At my weekly CSA pickup, my preschooler dutifully counts out the number of vegetables to pick from each bin and drops them into my bag. All, that is, except one, which he magnanimously gives his younger brother to deposit. I’m beaming at this display of sibling harmony when my younger son emits an ear-piercing shriek. The “1 bag salad,” bin doesn’t provide enough to share. The rest of the pick-up is tense as I try to maneuver tight spaces with warring children and a bunch of food in my arms.
Feeding kids is hard—from buying food to cooking it and expecting kids to eat it—especially as parents try to source high-quality food, prepare healthy meals, and teach their children good eating habits.
For Reena, a single mother who works long hours as a legal secretary, this challenge intensified when her son was diagnosed as “insulin-resistant” at age 8. The toughest thing, Reena says, is helping her son cope with the feeling that “he’s been cheated because he can’t eat whatever he wants like other kids.” A close second is serving home-cooked meals to her two teenagers. This often means getting home after dark and preparing a meal when she’s tired and while the kids are doing homework or bathing. Reena admits there are nights “when I have a store bought lasagna ready to go for dinner, along with an organic salad and some fruit, because it’s late and I just don’t have the time and energy to cook.”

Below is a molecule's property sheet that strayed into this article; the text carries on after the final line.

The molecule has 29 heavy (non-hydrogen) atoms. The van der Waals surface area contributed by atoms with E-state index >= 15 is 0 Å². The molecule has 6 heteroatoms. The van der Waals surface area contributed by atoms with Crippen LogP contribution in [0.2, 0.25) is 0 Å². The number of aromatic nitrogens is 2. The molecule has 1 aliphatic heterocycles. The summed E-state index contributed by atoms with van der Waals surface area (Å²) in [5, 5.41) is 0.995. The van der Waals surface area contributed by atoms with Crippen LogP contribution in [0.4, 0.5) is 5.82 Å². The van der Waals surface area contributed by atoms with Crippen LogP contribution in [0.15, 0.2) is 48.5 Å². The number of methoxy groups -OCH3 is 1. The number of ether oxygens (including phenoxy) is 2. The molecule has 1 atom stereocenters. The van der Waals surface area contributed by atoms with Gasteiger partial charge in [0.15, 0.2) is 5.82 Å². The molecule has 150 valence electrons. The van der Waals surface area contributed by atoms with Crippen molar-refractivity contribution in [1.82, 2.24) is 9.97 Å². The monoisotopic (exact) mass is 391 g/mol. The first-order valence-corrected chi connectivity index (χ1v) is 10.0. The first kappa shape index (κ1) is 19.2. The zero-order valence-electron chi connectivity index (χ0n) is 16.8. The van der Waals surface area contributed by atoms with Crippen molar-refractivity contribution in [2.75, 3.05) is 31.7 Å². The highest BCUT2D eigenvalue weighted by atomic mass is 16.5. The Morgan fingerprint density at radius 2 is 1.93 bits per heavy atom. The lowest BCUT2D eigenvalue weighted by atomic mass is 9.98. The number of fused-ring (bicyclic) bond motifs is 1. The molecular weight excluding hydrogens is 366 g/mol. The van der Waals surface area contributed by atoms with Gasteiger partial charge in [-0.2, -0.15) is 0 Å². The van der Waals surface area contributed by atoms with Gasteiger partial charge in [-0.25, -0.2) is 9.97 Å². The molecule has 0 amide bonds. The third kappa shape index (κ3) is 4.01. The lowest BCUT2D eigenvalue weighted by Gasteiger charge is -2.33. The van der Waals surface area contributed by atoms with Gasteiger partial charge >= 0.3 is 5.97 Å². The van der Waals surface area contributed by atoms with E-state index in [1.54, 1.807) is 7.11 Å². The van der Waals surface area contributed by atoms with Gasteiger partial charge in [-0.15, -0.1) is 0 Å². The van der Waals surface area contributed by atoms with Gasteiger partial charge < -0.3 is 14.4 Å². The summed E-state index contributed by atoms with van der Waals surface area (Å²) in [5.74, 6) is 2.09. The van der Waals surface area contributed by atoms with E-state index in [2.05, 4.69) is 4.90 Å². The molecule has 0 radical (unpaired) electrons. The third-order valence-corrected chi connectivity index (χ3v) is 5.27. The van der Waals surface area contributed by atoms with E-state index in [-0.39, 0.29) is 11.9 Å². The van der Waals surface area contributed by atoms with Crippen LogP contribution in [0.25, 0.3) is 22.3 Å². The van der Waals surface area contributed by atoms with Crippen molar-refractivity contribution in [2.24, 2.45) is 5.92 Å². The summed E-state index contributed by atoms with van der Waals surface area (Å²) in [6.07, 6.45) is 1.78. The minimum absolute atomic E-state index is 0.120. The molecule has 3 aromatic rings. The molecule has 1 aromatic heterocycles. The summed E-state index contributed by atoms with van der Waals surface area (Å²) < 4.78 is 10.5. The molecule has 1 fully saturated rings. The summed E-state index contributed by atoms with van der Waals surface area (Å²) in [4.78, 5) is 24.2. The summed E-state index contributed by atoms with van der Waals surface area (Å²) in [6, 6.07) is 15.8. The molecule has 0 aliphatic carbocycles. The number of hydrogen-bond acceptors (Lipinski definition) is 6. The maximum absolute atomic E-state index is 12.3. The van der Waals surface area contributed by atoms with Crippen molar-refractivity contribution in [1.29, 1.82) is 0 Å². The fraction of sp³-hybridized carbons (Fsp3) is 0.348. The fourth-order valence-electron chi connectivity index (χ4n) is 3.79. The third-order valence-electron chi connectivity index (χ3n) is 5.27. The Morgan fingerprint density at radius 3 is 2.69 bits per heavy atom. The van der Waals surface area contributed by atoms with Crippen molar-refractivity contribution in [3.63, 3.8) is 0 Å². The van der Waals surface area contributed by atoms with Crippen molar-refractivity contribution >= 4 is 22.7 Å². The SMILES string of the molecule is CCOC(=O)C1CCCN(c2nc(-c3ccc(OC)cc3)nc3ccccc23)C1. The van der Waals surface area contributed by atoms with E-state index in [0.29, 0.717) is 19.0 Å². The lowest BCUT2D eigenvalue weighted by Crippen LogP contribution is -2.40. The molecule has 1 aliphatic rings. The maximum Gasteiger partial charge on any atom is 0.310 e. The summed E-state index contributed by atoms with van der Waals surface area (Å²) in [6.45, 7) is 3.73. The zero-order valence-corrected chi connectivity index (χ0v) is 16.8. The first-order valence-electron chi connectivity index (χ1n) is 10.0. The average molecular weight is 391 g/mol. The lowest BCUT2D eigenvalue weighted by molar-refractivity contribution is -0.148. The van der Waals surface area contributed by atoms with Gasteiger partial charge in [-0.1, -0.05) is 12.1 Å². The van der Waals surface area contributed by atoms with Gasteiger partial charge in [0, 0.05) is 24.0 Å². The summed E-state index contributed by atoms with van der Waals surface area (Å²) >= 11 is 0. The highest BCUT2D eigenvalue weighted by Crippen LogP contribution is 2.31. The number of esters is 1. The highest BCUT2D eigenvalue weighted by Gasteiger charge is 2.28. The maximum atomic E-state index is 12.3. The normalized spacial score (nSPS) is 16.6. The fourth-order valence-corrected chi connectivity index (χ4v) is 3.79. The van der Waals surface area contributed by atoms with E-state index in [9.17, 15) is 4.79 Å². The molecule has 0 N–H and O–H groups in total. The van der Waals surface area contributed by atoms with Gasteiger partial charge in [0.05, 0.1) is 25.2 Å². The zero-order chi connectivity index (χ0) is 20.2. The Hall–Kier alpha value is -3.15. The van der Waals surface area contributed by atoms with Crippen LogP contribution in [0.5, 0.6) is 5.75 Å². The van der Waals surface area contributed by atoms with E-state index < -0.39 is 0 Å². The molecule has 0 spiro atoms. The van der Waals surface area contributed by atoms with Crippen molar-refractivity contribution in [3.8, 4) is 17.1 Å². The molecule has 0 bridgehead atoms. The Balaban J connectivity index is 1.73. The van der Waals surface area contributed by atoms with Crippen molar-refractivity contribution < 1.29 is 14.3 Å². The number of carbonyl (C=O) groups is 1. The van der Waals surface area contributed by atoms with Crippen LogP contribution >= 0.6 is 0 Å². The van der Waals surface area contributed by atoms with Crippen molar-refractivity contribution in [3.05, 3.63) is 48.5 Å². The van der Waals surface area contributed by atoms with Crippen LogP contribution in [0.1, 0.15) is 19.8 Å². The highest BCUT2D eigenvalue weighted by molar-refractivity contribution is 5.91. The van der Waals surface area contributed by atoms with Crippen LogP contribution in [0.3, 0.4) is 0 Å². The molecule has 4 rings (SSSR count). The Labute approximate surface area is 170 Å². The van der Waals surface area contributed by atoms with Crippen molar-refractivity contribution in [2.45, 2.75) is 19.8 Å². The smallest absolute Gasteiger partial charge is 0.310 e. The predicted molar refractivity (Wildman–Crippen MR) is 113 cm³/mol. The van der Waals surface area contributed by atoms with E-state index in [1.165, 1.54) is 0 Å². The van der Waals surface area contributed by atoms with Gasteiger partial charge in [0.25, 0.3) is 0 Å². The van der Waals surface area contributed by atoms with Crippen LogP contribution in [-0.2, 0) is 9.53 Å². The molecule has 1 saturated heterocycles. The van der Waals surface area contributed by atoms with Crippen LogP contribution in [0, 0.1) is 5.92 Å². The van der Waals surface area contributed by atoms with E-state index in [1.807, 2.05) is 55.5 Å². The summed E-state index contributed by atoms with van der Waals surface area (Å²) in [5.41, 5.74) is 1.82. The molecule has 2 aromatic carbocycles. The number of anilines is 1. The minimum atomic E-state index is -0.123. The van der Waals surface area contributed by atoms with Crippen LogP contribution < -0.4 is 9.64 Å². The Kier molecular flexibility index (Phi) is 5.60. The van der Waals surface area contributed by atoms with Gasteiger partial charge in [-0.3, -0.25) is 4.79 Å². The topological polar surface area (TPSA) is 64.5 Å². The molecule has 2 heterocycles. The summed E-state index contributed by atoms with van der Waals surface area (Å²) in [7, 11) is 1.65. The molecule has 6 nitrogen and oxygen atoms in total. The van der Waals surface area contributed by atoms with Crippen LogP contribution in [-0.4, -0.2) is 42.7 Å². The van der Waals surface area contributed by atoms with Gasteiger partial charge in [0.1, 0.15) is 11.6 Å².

Overlaying time constraints is tension regarding the cost of high-quality food. Reena buys most of her food, which is about 5 percent organic, at Walmart where she can do “ad-matches,” as Walmart honors other grocery store’s sales prices. “I know I should go all natural because I think food is healthier without chemicals and I would love to shop at a farmers’ market with organic food and buy meat from local grass-fed operations, but I think the prices would be too high,” Reena explains. She also expressed interest in grocery stores that carry larger quantities of organic food but says, “I haven’t walked into them because they’re not in my area and they’re expensive.”
On the other end of the spectrum is KC, who emphatically declares that food “is my whole life!” The at-home mother of two young children spends large swaths of time sourcing, preparing, and preserving food. She buys all her food, which is 100 percent organic and 70 percent local, at Whole Foods or the farmers’ market. She describes the latter as her favorite venue: “We make a whole morning out of going to the Sunday farmers’ market. It’s a fun, low-stress way for the kids to see where food comes from and the people who grow it.”